The decision was a slap in the face to Yeltsin, and some media have accused
Yeltsin supporters of ``dirty tricks,'' with the appearance after the vote of
a videotape shown on national television of a man resembling Skuratov in bed
with two women. 

``Yeltsin decided to find who was to blame for Yuri Skuratov remaining in his
job,'' Kommersant Daily newspaper said. ``That happened quickly enough.'' 

Several leading politicians criticised the manner of Bordyuzha's dismissal but
did not defend the man himself. Gennady Seleznyov, speaker of the lower house
of parliament, was one of a few who voiced approval for the former chief of

Most politicians instead criticised the quick turnover of staff in the
Kremlin, a hallmark of Yeltsin's rule. 

The appointment of Voloshin left many eyebrows raised. 

``The fact that they are now bringing out such totally unknown and faceless
people means they have nobody else left on the subsitute bench,'' Interfax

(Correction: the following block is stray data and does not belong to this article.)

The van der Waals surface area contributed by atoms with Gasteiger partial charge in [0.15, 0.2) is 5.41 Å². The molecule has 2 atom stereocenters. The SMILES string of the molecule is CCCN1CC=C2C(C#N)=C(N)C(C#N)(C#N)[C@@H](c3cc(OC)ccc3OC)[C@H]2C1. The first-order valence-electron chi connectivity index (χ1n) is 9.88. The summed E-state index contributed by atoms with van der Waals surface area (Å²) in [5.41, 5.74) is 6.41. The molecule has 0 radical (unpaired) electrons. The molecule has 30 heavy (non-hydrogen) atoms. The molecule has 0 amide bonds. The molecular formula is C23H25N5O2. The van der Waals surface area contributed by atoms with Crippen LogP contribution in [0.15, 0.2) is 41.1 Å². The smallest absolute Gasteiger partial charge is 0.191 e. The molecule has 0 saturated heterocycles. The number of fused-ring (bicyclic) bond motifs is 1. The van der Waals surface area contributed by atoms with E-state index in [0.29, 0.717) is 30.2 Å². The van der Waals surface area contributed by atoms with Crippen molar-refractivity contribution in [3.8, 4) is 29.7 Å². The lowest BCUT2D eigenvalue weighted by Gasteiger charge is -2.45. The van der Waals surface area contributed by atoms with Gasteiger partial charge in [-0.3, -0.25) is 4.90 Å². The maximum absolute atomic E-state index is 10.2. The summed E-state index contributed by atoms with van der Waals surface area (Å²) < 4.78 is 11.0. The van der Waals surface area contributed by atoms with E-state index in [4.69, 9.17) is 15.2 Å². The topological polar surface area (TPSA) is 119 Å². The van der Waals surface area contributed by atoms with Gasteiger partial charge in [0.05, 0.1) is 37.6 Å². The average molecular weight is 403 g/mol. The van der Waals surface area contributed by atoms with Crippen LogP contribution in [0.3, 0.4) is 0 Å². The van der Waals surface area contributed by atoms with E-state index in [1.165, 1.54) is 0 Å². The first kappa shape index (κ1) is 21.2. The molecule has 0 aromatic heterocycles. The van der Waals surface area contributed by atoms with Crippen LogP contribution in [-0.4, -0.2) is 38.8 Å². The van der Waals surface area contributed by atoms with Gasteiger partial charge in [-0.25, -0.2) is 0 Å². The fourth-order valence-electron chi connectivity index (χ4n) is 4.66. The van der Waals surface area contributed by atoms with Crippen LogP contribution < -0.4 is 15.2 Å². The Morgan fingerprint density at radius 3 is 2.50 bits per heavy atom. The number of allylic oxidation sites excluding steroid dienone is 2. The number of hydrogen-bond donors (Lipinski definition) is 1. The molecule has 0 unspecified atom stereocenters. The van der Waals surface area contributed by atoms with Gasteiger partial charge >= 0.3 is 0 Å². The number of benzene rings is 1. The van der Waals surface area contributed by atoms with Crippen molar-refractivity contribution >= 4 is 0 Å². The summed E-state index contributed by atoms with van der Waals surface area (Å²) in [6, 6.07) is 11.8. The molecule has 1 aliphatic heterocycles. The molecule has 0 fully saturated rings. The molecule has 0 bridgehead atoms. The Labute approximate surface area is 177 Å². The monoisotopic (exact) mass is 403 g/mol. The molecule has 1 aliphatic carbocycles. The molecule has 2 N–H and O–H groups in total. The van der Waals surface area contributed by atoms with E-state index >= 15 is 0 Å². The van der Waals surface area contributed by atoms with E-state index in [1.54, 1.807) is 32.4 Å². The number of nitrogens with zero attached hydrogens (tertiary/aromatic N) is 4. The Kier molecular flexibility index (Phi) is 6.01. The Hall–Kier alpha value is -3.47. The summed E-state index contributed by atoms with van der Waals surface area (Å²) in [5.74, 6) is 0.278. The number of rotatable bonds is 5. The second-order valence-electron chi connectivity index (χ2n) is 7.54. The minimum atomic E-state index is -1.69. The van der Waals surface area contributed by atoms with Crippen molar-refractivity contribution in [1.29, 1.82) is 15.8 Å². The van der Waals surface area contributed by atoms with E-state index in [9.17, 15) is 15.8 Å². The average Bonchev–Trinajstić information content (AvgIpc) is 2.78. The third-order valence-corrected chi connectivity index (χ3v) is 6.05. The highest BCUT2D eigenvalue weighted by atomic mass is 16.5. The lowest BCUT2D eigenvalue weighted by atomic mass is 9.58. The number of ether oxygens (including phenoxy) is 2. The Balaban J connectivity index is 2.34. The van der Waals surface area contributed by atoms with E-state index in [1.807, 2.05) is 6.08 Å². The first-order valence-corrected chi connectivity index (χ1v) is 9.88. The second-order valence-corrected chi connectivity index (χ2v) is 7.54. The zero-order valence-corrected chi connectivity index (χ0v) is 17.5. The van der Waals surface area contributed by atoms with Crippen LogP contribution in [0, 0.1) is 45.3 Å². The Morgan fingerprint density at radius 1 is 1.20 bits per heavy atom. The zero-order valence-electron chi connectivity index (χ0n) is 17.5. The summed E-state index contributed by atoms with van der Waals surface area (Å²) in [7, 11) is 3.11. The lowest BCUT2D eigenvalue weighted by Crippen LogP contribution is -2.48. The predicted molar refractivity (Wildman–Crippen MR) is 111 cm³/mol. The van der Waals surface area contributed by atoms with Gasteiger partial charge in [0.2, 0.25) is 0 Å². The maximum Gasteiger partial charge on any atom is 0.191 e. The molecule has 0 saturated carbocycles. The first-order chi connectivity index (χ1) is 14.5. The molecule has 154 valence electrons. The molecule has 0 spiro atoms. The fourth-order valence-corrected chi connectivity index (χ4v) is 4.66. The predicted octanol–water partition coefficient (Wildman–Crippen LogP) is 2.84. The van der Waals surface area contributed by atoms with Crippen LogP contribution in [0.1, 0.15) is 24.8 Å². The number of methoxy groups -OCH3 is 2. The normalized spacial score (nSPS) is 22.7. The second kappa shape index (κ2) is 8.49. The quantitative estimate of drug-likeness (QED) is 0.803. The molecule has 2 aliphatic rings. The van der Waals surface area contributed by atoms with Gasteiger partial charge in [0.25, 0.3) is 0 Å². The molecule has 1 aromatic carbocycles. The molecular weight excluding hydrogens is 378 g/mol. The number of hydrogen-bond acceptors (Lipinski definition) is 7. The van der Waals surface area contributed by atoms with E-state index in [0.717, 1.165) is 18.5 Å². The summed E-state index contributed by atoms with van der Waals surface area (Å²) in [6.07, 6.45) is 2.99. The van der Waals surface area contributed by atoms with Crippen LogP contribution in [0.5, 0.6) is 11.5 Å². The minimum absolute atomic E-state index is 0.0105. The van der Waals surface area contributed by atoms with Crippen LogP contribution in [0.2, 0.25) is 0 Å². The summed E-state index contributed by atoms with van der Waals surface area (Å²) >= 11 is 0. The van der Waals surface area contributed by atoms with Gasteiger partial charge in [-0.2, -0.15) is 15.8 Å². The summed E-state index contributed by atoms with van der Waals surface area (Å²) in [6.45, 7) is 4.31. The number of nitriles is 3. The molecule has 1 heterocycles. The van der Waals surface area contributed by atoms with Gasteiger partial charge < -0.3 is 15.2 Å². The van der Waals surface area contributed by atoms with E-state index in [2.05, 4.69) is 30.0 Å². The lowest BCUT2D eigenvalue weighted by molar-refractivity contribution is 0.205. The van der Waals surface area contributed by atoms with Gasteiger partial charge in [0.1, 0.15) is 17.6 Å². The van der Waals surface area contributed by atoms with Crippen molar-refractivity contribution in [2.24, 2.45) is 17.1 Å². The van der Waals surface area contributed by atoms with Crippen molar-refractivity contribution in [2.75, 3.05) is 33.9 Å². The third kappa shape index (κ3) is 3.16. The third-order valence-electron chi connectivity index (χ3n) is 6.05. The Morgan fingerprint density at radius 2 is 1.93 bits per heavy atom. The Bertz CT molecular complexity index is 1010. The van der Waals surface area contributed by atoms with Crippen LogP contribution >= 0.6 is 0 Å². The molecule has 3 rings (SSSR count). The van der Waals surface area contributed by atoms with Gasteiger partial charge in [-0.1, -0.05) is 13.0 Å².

news agency quoted Seleznyov as saying. 

Kommersant said that Voloshin had previously been a business partner of
businessman Boris Berezovsky, a Yeltsin adviser whom the president recently
recommended be dismissed from his job as executive secretary of the
Commonwealth of Independent States. 


Date: Sat, 20 Mar 1999 
From: Alex Goldfarb <>
Subject: #3098 Soros and TB

The AFP story "Soros Ready To Give 60M To Battle Russia's TB" [3098] leaves
an erroneous impression that Mr. Soros is prepared to unconditionally
increase funding of the Russian TB program. The actual status of the
program is this. 

The Soros Foundation, a.k.a Open Society Institute, has sposored a $12
million project of the New York Public Health Research Institute, the
largest western TB control program in Russia. Approhimatley half of this
money has been spent to date towards the establishment of modern TB control
measures in five regional prison networks: Ivanovo, Tomsk, Nizhniy
Novgorod, Vladimir and Mariy-El.

In addition, OSI is working to build an international public/private
coalition that would be able to fund the expansion of the current pilot